Eye relief : how to set up on a rifle scope

Eye relief

One of the common questions amongst rifle users is “how to set up eye relief on a rifle scope?”.  Rifle users not only ask questions on how to set up eye relief, but they also want to know how to adjust it. Firearm recoil is one of the main reasons why eye relief is essential for your rifle scope. In this article, we will discuss changing the eye relief on the rifle scope. 

What Is Eye Relief On A Rifle Scope

What Is Eye Relief

Eye relief is the distance your eye has to be from the rear lens to see the entire scene. Eye relief, to put it simply, is the space between an eyepiece’s closest surface and its farthest point, at which the user can see the entire object. 

A fixed-power scope typically has a diameter of 3 1/2 inches. For most variables, you’ll start at lesser power and roughly 2 1/2 inches at maximum magnification. On the spec sheets for variable scopes, the lower number is frequently suppressed, just the higher, more manageable number being given. Others give you both figures so you’ll know what to anticipate when the scope is up to its maximum power.

Eye relief is typically given as a range of inches while looking at or studying the manufacturer’s specifications. Since no two people perceive eye relief similarly, a range is supplied as a rough guide.

Eye Relief: Why Is IT Important With Rifle Scopes?

When talking about eye relief scope, we need to know why they are essential. When you set out to mount a scope, you must first check the eye relief of your rifle scope. This is because, no matter the size or gauge, almost every rifle or shotgun produces some recoil when a round or shell is discharged. The recoil can go from practically nothing to something considerably more forceful. Recoil is a factor every good shooter must consider when doing a scope mounting. 

The scope eye relief will affect how close the shooter’s face and dominant eye will be to the sight when a cartridge is fired using a rifle or shotgun equipped with a scope. The shooter may suffer a scope bite injury if they are close to their rifle when it fires and recoils. This can happen if the scope has a short eye relief, in the 2″–3″ range, which makes the scope very close to the shooter’s eye. So, if you plan on using your rifle efficiently, you should probably use a long eye relief. 

What is a Long Eye Relief Scope?

Although the length of a proper eye relief scope can go much, much further, a long eye relief scope is commonly defined as any scope with an eye relief that begins at 6 inches. Users may attach scopes on weapons with substantially greater recoils without worrying about being punched in the eye because of the enhanced eye relief. This implies that a scope can be added for precision shooting to pistols, rifles with limited sight options, high recoiling weapons like shotguns, and cartridges like the 375 H&H magnum.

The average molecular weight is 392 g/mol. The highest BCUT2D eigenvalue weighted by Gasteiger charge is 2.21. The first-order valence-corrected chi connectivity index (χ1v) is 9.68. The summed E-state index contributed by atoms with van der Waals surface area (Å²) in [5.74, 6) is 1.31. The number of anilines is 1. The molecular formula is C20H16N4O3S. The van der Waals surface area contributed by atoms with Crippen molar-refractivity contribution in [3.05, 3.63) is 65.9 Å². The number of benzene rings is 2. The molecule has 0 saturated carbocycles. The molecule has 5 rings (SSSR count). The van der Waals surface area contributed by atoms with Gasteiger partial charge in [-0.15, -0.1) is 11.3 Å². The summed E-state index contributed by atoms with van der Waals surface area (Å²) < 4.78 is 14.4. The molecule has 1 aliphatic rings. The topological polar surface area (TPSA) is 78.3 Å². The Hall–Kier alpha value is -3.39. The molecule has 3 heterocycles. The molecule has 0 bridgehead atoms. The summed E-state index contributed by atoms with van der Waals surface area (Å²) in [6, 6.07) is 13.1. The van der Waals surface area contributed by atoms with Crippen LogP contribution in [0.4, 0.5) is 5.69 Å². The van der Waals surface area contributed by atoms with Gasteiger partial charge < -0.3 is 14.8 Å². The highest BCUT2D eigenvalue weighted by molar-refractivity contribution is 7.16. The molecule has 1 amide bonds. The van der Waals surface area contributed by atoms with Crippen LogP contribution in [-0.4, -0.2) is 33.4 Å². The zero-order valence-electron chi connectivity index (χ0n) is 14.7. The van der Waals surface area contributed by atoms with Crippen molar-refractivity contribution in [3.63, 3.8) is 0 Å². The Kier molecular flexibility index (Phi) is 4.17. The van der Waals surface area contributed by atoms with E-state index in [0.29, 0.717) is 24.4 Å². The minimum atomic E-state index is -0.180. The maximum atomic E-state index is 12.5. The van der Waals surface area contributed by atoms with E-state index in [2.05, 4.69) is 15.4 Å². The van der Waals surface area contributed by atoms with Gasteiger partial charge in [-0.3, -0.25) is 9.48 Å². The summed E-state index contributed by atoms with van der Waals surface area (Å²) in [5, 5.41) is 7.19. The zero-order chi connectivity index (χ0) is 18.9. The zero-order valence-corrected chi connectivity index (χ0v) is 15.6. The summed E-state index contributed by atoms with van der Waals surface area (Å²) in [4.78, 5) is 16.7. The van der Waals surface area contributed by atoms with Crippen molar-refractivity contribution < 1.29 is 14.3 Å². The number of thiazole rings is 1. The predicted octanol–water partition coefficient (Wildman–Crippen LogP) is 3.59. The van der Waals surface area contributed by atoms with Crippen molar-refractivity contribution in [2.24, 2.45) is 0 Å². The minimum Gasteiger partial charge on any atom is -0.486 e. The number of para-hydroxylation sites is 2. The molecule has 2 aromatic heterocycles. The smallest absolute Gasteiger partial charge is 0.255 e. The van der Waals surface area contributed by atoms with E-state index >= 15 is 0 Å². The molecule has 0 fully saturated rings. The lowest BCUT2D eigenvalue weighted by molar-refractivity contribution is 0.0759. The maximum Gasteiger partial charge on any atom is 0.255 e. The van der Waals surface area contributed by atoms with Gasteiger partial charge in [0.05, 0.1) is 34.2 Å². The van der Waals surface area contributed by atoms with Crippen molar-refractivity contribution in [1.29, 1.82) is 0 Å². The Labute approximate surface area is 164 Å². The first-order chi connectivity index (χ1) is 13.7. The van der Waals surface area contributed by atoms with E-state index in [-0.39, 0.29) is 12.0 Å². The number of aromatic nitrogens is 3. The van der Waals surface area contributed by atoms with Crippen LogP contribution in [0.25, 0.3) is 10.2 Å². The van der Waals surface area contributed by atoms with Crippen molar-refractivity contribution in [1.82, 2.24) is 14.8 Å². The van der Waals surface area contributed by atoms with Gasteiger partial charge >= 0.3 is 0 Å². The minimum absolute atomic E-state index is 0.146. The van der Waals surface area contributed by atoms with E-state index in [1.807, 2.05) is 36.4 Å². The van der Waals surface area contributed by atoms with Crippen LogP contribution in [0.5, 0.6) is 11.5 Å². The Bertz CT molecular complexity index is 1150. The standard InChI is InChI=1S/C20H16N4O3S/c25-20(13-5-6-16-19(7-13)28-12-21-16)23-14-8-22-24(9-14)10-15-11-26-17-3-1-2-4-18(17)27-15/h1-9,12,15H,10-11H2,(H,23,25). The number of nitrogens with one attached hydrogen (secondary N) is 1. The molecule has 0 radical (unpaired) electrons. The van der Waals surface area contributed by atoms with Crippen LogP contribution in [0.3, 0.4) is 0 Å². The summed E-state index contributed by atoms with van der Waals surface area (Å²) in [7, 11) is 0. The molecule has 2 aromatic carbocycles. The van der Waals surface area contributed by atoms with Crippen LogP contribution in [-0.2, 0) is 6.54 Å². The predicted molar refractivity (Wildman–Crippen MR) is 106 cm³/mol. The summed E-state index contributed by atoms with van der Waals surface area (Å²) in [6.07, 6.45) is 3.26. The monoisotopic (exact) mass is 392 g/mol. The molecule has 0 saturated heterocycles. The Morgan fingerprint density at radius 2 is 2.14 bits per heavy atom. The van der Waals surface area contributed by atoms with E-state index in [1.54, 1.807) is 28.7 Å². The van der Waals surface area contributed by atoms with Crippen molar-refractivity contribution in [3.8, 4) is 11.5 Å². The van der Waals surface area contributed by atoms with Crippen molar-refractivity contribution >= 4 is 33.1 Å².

Long Eye Relief Scope vs. Regular Eye Relief 

When selecting a scope for a particular shooting scenario, choosing the correct eye relief is essential. High magnification ranges are vital if you are a long-range shooter. It is also necessary if you are doing some competitive shooting. A forward scope mounting is not something you should pick.

You don’t want a scope right up in your face restricting your field of view if you hunt in rugged terrain or shoot close-range targets in cramped tactical scenarios.

Although it might seem obvious, you might not be aware that these factors consider eye relief. Unbeknownst to you, eye relief significantly impacts your shooting experience. The next time you provide a scope, don’t overlook it. Let us take a close look at regular eye relief and long eye relief. 

  • Regular Eye Relief 

Before discussing long eye relief scopes, let’s first discuss regular eye relief, which is the industry standard and ranges from 3.5 to 4 inches. The majority of rifle scopes are in this range.

The physics of optics provides shooters with the finest balance and comfort when they are in front of the scope base. Also, the physics of the field of view and magnification at this range play a role. In comparison to their lengthy eye relief competitors, regular rifle scopes will offer higher magnification capacities. These scopes are easily 10x and above.

For most shooters, 3.5–4 inches behind the sight is sufficient space to prevent bloodied eyebrows when their rifle recoils. The shooter is supposed to use these scopes with one eye open. The shooter’s field of view is reduced compared to longer eye relief scopes, plus the typically higher magnification range that these scopes feature.